the women that it has accepted their case for review. The cases were
originally pursued in the Washington-based Inter-American Commission
on Human Rights (IACHR) by the mothers of victims Esmeralda Herrera
Monreal, Laura Berenice Ramos Monarrez and Claudia Ivete Gonzalez.
Transfer of the case to the Inter-American Court means that the
Mexican government did not follow the IACHR's recommendations it
earlier issued to ensure justice for victims' relatives. In a
separate report late last month, Mexico's official National Human
Rights Commission criticized all three levels of the Mexican
government for not following its own justice recommendations related
to the Ciudad Juarez women's murders. Karla Michel Salas Ramirez, an
attorney for the three mothers and a member of Mexico's National
Association of Democratic Lawyers, said the Costa Rica case could set
a legal precedent for other femicide cases. The Mothers' lawyers will
argue that Mexico is in violation of the Belen Do Para Convention, an
international agreement which obliges states to protect women from
gender violence. The plaintiffs also seek sanctions against Chihuahua
state government officials who were responsible for handling the
cotton field investigation. Unlike the advisory nature of the
IACHR'S recommendations, rulings from the Costa Rica court are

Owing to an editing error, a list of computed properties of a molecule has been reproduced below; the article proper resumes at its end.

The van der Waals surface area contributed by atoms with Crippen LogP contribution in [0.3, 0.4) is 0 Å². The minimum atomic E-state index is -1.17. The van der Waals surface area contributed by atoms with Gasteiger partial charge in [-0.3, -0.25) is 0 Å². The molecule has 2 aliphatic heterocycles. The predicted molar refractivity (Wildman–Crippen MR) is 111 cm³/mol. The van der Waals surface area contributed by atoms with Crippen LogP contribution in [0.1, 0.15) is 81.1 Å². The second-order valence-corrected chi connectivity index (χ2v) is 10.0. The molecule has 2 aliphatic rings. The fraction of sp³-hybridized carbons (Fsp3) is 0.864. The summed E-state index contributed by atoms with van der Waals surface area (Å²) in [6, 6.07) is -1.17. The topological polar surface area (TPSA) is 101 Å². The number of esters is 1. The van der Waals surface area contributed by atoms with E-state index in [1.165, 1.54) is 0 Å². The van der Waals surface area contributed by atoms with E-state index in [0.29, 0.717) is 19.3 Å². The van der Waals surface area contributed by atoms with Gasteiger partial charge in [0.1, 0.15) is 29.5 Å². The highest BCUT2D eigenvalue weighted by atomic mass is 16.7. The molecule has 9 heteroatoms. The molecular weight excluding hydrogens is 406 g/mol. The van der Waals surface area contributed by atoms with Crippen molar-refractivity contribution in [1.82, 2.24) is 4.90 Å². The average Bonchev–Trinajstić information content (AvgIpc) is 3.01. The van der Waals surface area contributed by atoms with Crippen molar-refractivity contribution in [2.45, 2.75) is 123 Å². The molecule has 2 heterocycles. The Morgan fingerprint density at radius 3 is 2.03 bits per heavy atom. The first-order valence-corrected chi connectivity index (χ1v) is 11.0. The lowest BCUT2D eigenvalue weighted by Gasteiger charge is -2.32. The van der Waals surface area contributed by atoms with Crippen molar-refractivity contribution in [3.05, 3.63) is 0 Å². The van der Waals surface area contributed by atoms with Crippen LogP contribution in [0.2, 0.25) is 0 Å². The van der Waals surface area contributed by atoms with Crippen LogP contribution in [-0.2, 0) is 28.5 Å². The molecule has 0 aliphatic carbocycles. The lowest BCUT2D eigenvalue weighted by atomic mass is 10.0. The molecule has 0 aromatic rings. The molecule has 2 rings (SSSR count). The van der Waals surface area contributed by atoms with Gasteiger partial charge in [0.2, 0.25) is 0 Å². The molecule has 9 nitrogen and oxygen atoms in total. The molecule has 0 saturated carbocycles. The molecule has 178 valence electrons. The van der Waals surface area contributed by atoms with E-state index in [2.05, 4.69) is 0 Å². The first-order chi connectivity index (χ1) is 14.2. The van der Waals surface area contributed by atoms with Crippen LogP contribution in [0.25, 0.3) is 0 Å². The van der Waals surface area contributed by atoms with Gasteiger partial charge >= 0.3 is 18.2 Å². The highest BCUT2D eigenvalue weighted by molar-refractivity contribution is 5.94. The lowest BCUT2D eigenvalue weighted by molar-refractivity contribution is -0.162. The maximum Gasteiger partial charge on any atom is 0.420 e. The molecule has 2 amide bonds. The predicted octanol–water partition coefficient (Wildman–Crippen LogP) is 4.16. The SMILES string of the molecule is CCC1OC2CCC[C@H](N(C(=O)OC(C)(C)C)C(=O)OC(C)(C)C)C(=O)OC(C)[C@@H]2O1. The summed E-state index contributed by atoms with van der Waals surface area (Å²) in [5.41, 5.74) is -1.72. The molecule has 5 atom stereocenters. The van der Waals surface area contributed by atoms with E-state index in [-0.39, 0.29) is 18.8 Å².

obligatory for member states.

On another international note, the Ciudad Juarez femicides drew a
sharp comment from United Nations High Commissioner for Human Rights
Louise Arbour, who was on an official visit to Mexico earlier this
month. "In Mexico, the issue of impunity is the greatest challenge
that has to be confronted and overcome," Arbour said. "The case of
the femicides, in which the justice system doesn't protect women, is

In Ciudad Juarez, meanwhile, media outlets, business groups, human
rights organizations and just plain ordinary citizens are all alarmed
at the escalating homicide rates for both men and women since the
beginning of the year. Nine women and girls have been killed for
different reasons since January 1. Also last month, a woman's
skeleton was recovered from an area frequently used as a dumping
ground for both male and female murder victims. Additionally, a
15-year-old high school student, Adriana Enriquez Sarmiento, was
reported missing from downtown Ciudad Juarez on January 18. The young
girl had attended the private Ignacio Allende Preparatory, the same
institution three previous femicide victims, including Laura Berenice
Ramos, had also attended, In a blog entry this week, El Paso author
and longtime femicide researcher Diana Washington Valdez reported
that a female Allende Prep student was accosted outside the school
January 31 by a man who exposed himself to the girl. According to the
journalist, an intervention by prominent Ciudad Juarez labor rights
activist Cipriana Jurado, who just happened to be in the vicinity of
the school at the time of the attack, prompted the man to run away
before police could detain him.

Sources: Frontera NorteSur (FNS): 02/07; 02/06; El
Diario de Juarez: 02/07; Norte: 01/30, 02/07; La Jornada: 01/30,
02/06; 12/26/07, 01/24; Proceso/Apro: 01/29/07;

The above articles were originally published and copyrighted by the
listed sources. These articles are offered for educational purposes
which CIS maintains is 'fair use' of copyrighted material as
provided for in section 107 of the US Copyright Law.

end: Mexico Week In Review: 02.18-02.24